G Sergei Bobrovsky earned the victory after saving 27-of-30 shots faced (.9 save percentage), leaving the overtime loss to Grubauer, who saved 23-of-27 (.852).

With the obvious goal of limiting penalties in Game 2, the energy levels of both teams – specifically Columbus’ offense and Washington’s defense – will be of much interest. Playing almost the entire game short a skater can be extremely taxing, and everyone involved will surely be grateful for the extra day off before returning to Capital One Arena.

Speaking of Game 2,  it’s scheduled for Sunday, April 15 at 7:30 p.m. Eastern. For those that can’t make it to Capital One Arena, the tilt will be broadcast on NBCSN, SN360 and TVAS2.

April 1 – Day 172 – Can the Caps clinch?

Make no April Fools jokes about it, all of us here at Down the Frozen River want to wish you a happy Easter or Passover.

Hopefully that covered all the holidays happening today.

Regardless of which of those apply to you, the NHL is staging a full-fledged celebration with five games on today’s schedule. The action begins at 12:30 p.m. with Boston at Philadelphia (NBC/TVAS), followed by Nashville at Tampa Bay at 6 p.m. The usual starting time of 7 p.m. features New Jersey at Montréal (RDS/SN), while Washington at Pittsburgh (NBCSN) waits 30 minutes before dropping the puck. Finally, the evening’s nightcap gets underway at 9 p.m. when Colorado visits Anaheim (SN/SN360). All times Eastern.

The three games that stuck out to me way at the beginning of the season include:

  • Boston at Philadelphia: With only one point separating the Flyers from the second wild card, this rivalry has the chance of getting pretty rowdy this afternoon.
  • Washington at Pittsburgh: Speaking of rowdy rivalries, both these teams are still duking it out for first place in the Metropolitan Division.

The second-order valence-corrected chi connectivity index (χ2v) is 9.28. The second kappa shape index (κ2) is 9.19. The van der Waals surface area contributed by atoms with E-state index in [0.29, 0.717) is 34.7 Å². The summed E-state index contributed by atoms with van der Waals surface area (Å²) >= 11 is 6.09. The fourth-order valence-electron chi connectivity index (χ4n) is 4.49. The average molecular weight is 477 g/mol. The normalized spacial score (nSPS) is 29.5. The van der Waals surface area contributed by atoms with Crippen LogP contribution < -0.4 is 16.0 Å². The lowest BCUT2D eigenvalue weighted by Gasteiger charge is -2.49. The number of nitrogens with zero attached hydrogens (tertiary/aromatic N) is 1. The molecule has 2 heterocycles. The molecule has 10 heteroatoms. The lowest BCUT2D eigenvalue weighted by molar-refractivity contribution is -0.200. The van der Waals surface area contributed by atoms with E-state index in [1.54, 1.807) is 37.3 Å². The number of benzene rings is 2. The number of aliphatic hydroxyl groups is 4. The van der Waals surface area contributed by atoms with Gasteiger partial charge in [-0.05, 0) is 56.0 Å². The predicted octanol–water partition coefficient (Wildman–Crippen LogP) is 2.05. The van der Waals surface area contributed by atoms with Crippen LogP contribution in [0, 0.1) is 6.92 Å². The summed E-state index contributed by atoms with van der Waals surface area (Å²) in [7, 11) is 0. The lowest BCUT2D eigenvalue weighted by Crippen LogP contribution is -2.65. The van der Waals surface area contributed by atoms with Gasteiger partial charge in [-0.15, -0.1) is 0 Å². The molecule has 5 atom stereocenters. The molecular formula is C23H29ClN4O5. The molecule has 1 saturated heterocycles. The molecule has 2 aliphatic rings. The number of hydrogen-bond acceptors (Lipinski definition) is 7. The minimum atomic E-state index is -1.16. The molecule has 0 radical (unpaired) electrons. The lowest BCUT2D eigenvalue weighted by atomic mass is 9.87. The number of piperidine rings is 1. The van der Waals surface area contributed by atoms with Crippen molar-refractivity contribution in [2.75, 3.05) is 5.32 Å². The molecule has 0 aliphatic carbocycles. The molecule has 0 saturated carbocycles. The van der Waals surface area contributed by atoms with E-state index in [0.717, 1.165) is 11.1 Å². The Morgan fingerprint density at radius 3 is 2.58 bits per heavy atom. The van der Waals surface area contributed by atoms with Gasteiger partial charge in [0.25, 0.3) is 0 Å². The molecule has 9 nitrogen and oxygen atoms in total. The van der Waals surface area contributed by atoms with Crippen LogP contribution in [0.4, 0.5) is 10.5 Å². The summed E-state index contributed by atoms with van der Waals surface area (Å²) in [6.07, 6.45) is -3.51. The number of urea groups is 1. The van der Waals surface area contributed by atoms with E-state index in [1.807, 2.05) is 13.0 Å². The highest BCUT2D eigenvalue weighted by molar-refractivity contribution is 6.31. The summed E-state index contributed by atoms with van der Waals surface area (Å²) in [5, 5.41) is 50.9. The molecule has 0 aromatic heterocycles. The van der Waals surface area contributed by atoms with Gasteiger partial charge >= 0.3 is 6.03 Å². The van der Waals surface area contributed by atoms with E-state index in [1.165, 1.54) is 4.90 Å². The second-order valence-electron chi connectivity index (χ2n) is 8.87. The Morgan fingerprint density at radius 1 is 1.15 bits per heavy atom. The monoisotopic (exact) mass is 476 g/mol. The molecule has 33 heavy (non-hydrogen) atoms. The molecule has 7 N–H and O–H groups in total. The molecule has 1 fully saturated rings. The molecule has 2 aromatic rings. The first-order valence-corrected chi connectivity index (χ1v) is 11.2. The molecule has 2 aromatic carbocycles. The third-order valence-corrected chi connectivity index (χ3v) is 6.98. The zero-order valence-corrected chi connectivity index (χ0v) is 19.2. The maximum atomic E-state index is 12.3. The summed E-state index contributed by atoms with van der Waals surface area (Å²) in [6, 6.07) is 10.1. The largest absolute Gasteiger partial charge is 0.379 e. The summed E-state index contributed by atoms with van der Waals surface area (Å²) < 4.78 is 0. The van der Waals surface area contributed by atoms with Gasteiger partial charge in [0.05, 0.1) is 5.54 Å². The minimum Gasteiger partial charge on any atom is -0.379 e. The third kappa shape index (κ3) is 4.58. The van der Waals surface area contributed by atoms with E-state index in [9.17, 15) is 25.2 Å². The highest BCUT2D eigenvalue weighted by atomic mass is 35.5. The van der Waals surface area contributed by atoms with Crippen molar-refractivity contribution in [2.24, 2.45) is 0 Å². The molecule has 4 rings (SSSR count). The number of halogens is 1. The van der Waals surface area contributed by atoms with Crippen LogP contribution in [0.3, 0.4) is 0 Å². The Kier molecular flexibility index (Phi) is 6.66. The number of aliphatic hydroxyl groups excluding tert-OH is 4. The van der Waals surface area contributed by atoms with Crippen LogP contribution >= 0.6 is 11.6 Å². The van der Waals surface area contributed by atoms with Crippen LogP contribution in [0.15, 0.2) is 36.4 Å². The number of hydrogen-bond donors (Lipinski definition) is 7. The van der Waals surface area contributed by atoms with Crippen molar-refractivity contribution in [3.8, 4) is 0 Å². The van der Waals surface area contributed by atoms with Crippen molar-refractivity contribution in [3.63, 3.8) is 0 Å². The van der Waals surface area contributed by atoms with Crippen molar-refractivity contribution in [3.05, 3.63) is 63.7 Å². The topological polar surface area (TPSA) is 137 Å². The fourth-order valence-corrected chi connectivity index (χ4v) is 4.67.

• Colorado at Anaheim: This isn’t so much a rivalry, though both teams are still clawing for playoff positioning. This is more exciting because G Jonathan Bernier, who was a Duck last season, will be the Avs’ starting goaltender tonight with G Semyon Varlamov shutdown for the remainder of the season.

Of course, that list also neglects the Predators-Lightning showdown that should be absolutely entertaining and very well could be a Stanley Cup Final preview.

I very well may be biased, but the tilt I’m most excited for is taking place in Eastern Pennsylvania tonight.

 

The main reason I’m so excited for this game is because of all the 46-25-7 Capitals can accomplish today, as a regulation win would clinch them their third-consecutive Metropolitan Division title.

But more on that in a moment.

Almost all of Washington’s last six games have ended in its favor, as the Caps have posted a solid 5-1-0 record since March 20. A major reason for that success has been the solid efforts of both 14-9-3 G Philipp Grubauer and 32-16-4 G Braden Holtby, who have split the last three outings. Together, they’ve combined to backstop the Caps to allow only 2.5 goals per game since March 20, the (t)eighth-best mark in the NHL in that time span.